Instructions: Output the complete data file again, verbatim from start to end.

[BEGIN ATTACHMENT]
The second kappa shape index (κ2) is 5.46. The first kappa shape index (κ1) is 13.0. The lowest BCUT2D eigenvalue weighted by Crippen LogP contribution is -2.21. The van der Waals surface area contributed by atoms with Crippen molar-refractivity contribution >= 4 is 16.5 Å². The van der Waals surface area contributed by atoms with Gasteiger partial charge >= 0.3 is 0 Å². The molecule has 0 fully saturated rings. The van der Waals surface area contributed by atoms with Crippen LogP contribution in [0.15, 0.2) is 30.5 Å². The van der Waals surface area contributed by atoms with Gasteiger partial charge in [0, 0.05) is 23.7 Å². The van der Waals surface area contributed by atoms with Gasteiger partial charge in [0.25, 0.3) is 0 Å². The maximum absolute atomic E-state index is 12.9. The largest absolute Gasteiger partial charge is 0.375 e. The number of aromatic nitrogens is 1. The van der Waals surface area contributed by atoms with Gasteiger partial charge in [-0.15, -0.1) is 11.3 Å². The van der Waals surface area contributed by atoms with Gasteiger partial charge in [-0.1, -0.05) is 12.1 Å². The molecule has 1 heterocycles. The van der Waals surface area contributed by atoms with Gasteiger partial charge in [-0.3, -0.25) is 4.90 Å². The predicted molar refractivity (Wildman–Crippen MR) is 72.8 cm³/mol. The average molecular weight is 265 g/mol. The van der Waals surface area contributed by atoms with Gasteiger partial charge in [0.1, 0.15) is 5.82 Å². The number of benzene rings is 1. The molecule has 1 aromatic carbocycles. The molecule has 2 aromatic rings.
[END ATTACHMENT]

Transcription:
The second kappa shape index (κ2) is 5.46. The first kappa shape index (κ1) is 13.0. The lowest BCUT2D eigenvalue weighted by Crippen LogP contribution is -2.21. The van der Waals surface area contributed by atoms with Crippen molar-refractivity contribution >= 4 is 16.5 Å². The van der Waals surface area contributed by atoms with Gasteiger partial charge >= 0.3 is 0 Å². The molecule has 0 fully saturated rings. The van der Waals surface area contributed by atoms with Crippen LogP contribution in [0.15, 0.2) is 30.5 Å². The van der Waals surface area contributed by atoms with Gasteiger partial charge in [0, 0.05) is 23.7 Å². The van der Waals surface area contributed by atoms with Gasteiger partial charge in [0.25, 0.3) is 0 Å². The maximum absolute atomic E-state index is 12.9. The largest absolute Gasteiger partial charge is 0.375 e. The number of aromatic nitrogens is 1. The van der Waals surface area contributed by atoms with Gasteiger partial charge in [-0.15, -0.1) is 11.3 Å². The van der Waals surface area contributed by atoms with Gasteiger partial charge in [-0.1, -0.05) is 12.1 Å². The molecule has 1 heterocycles. The van der Waals surface area contributed by atoms with Gasteiger partial charge in [-0.3, -0.25) is 4.90 Å². The predicted molar refractivity (Wildman–Crippen MR) is 72.8 cm³/mol. The average molecular weight is 265 g/mol. The van der Waals surface area contributed by atoms with Gasteiger partial charge in [0.1, 0.15) is 5.82 Å². The number of benzene rings is 1. The molecule has 1 aromatic carbocycles. The molecule has 2 aromatic rings.